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Looking for Salvation at the Dairy Queen Reader’s Guide

By Susan Gregg Gilmore

Looking for Salvation at the Dairy Queen by Susan Gregg Gilmore

Looking for Salvation at the Dairy Queen Reader’s Guide

By Susan Gregg Gilmore

Category: Fiction

READERS GUIDE

Introduction

An entertaining and touching novel about one small-town girl’s search for her place in a much bigger world and finding that it was right where she began.

Questions and Topics for Discussion

1. Although dubbed a coming-of-age novel, Looking for Salvation at the Dairy Queen is, possibly more than anything else, a story about forgiveness. How does this theme of forgiveness affect Catherine Grace, her most important relationships, and ultimately her search for contentment?

2. Catherine Grace is born and raised in a small town called Ringgold, Georgia. She never liked the town or its name, saying that the best she “could figure was that it was these darn hills that I had stared at every morning from my bedroom window that formed the ring, the ring that had kept me hostage for the first eighteen years of my life.” (p. 5). How does the geography shape Catherine Grace’s attitude about her home, her family and the people of Ringgold, Georgia?

3. Catherine Grace is convinced that her happiness is waiting for her somewhere else, most likely in Atlanta, “a world with enough lights turned on at night that it makes it hard to see the stars.” (p. 9) She is convinced that there she will find the “salvation” she has been so desperately wanting. What does salvation mean to you and what do you think it means for Catherine Grace?

4. Reverend Cline is a good-looking, charismatic preacher managing the only pulpit in town. How does his position as Ringgold’s sole preacher shape his daughter’s journey? And how does his relationship with the pretty young Sunday school teacher impact his daughter’s view of her father and of herself?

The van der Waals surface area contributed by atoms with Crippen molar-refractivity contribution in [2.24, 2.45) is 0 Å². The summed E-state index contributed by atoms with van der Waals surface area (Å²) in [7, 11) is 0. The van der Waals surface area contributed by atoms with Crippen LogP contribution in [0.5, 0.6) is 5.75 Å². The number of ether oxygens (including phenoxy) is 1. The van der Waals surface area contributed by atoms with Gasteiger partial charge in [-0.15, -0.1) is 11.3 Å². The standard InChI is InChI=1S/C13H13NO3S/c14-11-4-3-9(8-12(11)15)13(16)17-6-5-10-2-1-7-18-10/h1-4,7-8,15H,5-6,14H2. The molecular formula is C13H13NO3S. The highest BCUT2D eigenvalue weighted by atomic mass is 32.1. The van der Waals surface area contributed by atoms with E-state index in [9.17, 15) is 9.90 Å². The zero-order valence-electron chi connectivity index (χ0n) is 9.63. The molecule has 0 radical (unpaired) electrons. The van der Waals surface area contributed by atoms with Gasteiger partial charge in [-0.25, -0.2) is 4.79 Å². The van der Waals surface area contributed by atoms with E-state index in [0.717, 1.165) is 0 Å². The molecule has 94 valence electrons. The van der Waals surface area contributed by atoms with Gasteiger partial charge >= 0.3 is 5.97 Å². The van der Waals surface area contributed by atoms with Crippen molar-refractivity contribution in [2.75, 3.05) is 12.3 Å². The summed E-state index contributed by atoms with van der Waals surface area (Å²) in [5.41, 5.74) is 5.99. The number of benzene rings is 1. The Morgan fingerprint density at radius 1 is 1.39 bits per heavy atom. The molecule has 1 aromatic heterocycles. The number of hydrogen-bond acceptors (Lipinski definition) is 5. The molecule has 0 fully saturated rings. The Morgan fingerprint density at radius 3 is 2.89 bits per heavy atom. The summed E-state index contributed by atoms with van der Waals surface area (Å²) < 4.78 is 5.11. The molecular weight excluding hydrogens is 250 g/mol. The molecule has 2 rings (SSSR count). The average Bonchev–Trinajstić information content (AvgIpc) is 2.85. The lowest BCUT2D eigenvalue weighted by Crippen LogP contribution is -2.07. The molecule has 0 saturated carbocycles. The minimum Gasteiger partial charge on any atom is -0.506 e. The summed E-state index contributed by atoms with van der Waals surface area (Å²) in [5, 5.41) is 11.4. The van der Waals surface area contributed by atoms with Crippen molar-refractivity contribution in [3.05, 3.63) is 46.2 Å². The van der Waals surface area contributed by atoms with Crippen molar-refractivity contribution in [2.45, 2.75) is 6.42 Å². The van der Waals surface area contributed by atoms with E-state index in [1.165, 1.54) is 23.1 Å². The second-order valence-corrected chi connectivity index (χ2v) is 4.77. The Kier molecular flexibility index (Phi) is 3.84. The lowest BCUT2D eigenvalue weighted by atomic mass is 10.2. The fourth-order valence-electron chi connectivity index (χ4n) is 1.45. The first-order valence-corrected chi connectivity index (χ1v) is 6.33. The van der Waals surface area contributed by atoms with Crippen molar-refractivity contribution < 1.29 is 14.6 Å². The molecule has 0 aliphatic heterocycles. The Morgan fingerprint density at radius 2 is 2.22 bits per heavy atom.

5. Although Catherine Grace is not raised with a mother, she is surrounded by many strong mother figures, most notably Gloria Jean as well as Miss Mabie and Flora. In what ways do you think these women influenced Catherine Grace and contributed to the young woman she became? How do you think she would have been different, had her mother lived?

6. When Catherine Grace rode that Greyhound out of town on her eighteenth birthday, she left not only her father but her younger sister Martha Ann. How do you think Catherine Grace’s leaving and then her return home impacted her relationship with her younger sister? Would either one of them ever found what they truly wanted had Catherine Grace obediently remained in Ringgold?

7. Lolly Dempsey and Catherine Grace are best friends. How does Lolly’s relationship with her abusive mother influence Catherine Grace’s thoughts about her own mother? Does Lolly share her friend’s dream to leave town and, if not, why?

8. Whether it’s a Dilly Bar at the Dairy Queen, creamed corn at church suppers or a jar of strawberry preserves, food plays an important role in this story. Catherine Grace herself was convinced “that even my own mama considered the tomato a symbol of a person’s God-fearing commitment to biblical and civic values.” (p.11) How important is food in the telling of a Southern story? How does food affect not only the telling of this story but Catherine Grace’s personal journey?

9. After longing to leave Ringgold for most of her life, did Catherine Grace make the right decision in choosing to stay there after her father’s passing?  Do you think she eventually left to explore the bigger world she had dreamed about for so many years?

10. Did Gloria Jean know more about Lena Mae’s drowning or was she as innocent as the girls were?  And do you think she believed her friend’s departure the second time was in the best interest of her two daughters?

 
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